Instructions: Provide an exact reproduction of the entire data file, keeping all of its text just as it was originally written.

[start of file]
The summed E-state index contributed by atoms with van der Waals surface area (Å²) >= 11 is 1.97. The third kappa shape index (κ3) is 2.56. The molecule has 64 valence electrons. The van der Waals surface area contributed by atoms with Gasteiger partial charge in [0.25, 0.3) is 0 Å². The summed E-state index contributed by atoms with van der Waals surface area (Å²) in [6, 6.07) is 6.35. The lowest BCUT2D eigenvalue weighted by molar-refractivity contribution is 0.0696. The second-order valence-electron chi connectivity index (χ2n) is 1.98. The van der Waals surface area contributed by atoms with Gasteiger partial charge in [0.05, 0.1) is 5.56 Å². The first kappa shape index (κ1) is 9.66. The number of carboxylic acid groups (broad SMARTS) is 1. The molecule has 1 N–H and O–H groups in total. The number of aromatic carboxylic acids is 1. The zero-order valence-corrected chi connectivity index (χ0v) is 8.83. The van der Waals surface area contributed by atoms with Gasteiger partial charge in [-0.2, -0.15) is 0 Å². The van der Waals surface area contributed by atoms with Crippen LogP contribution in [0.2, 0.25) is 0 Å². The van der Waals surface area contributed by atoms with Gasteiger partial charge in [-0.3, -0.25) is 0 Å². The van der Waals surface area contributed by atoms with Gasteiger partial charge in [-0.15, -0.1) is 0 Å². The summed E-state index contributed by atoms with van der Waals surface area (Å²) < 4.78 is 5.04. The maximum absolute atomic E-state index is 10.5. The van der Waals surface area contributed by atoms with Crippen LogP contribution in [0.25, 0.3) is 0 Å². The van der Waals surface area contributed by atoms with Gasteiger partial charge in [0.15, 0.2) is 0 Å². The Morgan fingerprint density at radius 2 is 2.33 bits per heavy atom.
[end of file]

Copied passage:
The summed E-state index contributed by atoms with van der Waals surface area (Å²) >= 11 is 1.97. The third kappa shape index (κ3) is 2.56. The molecule has 64 valence electrons. The van der Waals surface area contributed by atoms with Gasteiger partial charge in [0.25, 0.3) is 0 Å². The summed E-state index contributed by atoms with van der Waals surface area (Å²) in [6, 6.07) is 6.35. The lowest BCUT2D eigenvalue weighted by molar-refractivity contribution is 0.0696. The second-order valence-electron chi connectivity index (χ2n) is 1.98. The van der Waals surface area contributed by atoms with Gasteiger partial charge in [0.05, 0.1) is 5.56 Å². The first kappa shape index (κ1) is 9.66. The number of carboxylic acid groups (broad SMARTS) is 1. The molecule has 1 N–H and O–H groups in total. The number of aromatic carboxylic acids is 1. The zero-order valence-corrected chi connectivity index (χ0v) is 8.83. The van der Waals surface area contributed by atoms with Gasteiger partial charge in [-0.2, -0.15) is 0 Å². The van der Waals surface area contributed by atoms with Crippen LogP contribution in [0.2, 0.25) is 0 Å². The van der Waals surface area contributed by atoms with Gasteiger partial charge in [-0.3, -0.25) is 0 Å². The van der Waals surface area contributed by atoms with Gasteiger partial charge in [-0.15, -0.1) is 0 Å². The summed E-state index contributed by atoms with van der Waals surface area (Å²) < 4.78 is 5.04. The maximum absolute atomic E-state index is 10.5. The van der Waals surface area contributed by atoms with Crippen LogP contribution in [0.25, 0.3) is 0 Å². The van der Waals surface area contributed by atoms with Gasteiger partial charge in [0.15, 0.2) is 0 Å². The Morgan fingerprint density at radius 2 is 2.33 bits per heavy atom.